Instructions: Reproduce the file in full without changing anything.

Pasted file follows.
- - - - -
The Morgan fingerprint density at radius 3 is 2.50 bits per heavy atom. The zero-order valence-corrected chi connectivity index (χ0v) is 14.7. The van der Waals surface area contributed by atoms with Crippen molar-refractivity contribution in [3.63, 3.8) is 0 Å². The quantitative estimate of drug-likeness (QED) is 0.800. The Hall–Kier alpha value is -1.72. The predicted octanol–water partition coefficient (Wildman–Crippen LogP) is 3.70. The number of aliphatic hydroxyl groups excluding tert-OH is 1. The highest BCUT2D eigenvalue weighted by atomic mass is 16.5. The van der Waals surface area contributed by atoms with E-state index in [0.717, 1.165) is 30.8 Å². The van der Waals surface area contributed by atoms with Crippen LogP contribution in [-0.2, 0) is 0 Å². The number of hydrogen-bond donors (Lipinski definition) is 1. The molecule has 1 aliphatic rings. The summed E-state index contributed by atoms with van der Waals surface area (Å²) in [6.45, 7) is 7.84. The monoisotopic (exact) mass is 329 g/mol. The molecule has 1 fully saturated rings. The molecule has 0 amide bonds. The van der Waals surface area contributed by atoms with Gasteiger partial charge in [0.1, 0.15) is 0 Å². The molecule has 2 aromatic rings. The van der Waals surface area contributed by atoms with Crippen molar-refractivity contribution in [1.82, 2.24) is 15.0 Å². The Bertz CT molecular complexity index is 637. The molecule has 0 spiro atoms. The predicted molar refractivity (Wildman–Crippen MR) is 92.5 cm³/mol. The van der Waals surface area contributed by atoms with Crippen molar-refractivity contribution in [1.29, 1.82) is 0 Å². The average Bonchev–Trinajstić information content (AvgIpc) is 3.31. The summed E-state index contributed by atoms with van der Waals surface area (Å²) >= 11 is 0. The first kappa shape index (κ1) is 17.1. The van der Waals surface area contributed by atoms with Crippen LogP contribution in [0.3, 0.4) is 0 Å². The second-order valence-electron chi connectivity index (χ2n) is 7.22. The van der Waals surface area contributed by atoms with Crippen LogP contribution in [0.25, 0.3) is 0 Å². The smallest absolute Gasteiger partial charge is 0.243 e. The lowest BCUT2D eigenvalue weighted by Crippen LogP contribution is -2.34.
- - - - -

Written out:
The Morgan fingerprint density at radius 3 is 2.50 bits per heavy atom. The zero-order valence-corrected chi connectivity index (χ0v) is 14.7. The van der Waals surface area contributed by atoms with Crippen molar-refractivity contribution in [3.63, 3.8) is 0 Å². The quantitative estimate of drug-likeness (QED) is 0.800. The Hall–Kier alpha value is -1.72. The predicted octanol–water partition coefficient (Wildman–Crippen LogP) is 3.70. The number of aliphatic hydroxyl groups excluding tert-OH is 1. The highest BCUT2D eigenvalue weighted by atomic mass is 16.5. The van der Waals surface area contributed by atoms with E-state index in [0.717, 1.165) is 30.8 Å². The van der Waals surface area contributed by atoms with Crippen LogP contribution in [-0.2, 0) is 0 Å². The number of hydrogen-bond donors (Lipinski definition) is 1. The molecule has 1 aliphatic rings. The summed E-state index contributed by atoms with van der Waals surface area (Å²) in [6.45, 7) is 7.84. The monoisotopic (exact) mass is 329 g/mol. The molecule has 1 fully saturated rings. The molecule has 0 amide bonds. The van der Waals surface area contributed by atoms with Gasteiger partial charge in [0.1, 0.15) is 0 Å². The molecule has 2 aromatic rings. The van der Waals surface area contributed by atoms with Crippen molar-refractivity contribution in [1.82, 2.24) is 15.0 Å². The Bertz CT molecular complexity index is 637. The molecule has 0 spiro atoms. The predicted molar refractivity (Wildman–Crippen MR) is 92.5 cm³/mol. The van der Waals surface area contributed by atoms with Crippen molar-refractivity contribution in [1.29, 1.82) is 0 Å². The average Bonchev–Trinajstić information content (AvgIpc) is 3.31. The summed E-state index contributed by atoms with van der Waals surface area (Å²) >= 11 is 0. The first kappa shape index (κ1) is 17.1. The van der Waals surface area contributed by atoms with Crippen LogP contribution in [0.3, 0.4) is 0 Å². The second-order valence-electron chi connectivity index (χ2n) is 7.22. The van der Waals surface area contributed by atoms with Crippen LogP contribution in [0.25, 0.3) is 0 Å². The smallest absolute Gasteiger partial charge is 0.243 e. The lowest BCUT2D eigenvalue weighted by Crippen LogP contribution is -2.34.